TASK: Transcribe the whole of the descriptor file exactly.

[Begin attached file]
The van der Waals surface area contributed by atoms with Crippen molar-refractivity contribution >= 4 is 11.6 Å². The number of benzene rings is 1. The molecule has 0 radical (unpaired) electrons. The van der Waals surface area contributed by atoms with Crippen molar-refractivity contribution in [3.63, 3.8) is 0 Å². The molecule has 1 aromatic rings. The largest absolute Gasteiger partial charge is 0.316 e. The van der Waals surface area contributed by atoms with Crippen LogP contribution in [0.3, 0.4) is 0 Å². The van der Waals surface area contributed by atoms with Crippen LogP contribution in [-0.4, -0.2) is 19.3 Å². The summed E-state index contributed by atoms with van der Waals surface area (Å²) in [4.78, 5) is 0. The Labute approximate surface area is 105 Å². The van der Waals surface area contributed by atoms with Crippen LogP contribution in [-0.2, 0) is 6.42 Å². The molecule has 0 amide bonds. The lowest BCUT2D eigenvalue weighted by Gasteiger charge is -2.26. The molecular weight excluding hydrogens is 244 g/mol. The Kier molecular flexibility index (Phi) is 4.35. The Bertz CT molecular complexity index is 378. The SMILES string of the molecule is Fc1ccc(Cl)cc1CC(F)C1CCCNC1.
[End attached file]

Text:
The van der Waals surface area contributed by atoms with Crippen molar-refractivity contribution >= 4 is 11.6 Å². The number of benzene rings is 1. The molecule has 0 radical (unpaired) electrons. The van der Waals surface area contributed by atoms with Crippen molar-refractivity contribution in [3.63, 3.8) is 0 Å². The molecule has 1 aromatic rings. The largest absolute Gasteiger partial charge is 0.316 e. The van der Waals surface area contributed by atoms with Crippen LogP contribution in [0.3, 0.4) is 0 Å². The van der Waals surface area contributed by atoms with Crippen LogP contribution in [-0.4, -0.2) is 19.3 Å². The summed E-state index contributed by atoms with van der Waals surface area (Å²) in [4.78, 5) is 0. The Labute approximate surface area is 105 Å². The van der Waals surface area contributed by atoms with Crippen LogP contribution in [-0.2, 0) is 6.42 Å². The molecule has 0 amide bonds. The lowest BCUT2D eigenvalue weighted by Gasteiger charge is -2.26. The molecular weight excluding hydrogens is 244 g/mol. The Kier molecular flexibility index (Phi) is 4.35. The Bertz CT molecular complexity index is 378. The SMILES string of the molecule is Fc1ccc(Cl)cc1CC(F)C1CCCNC1.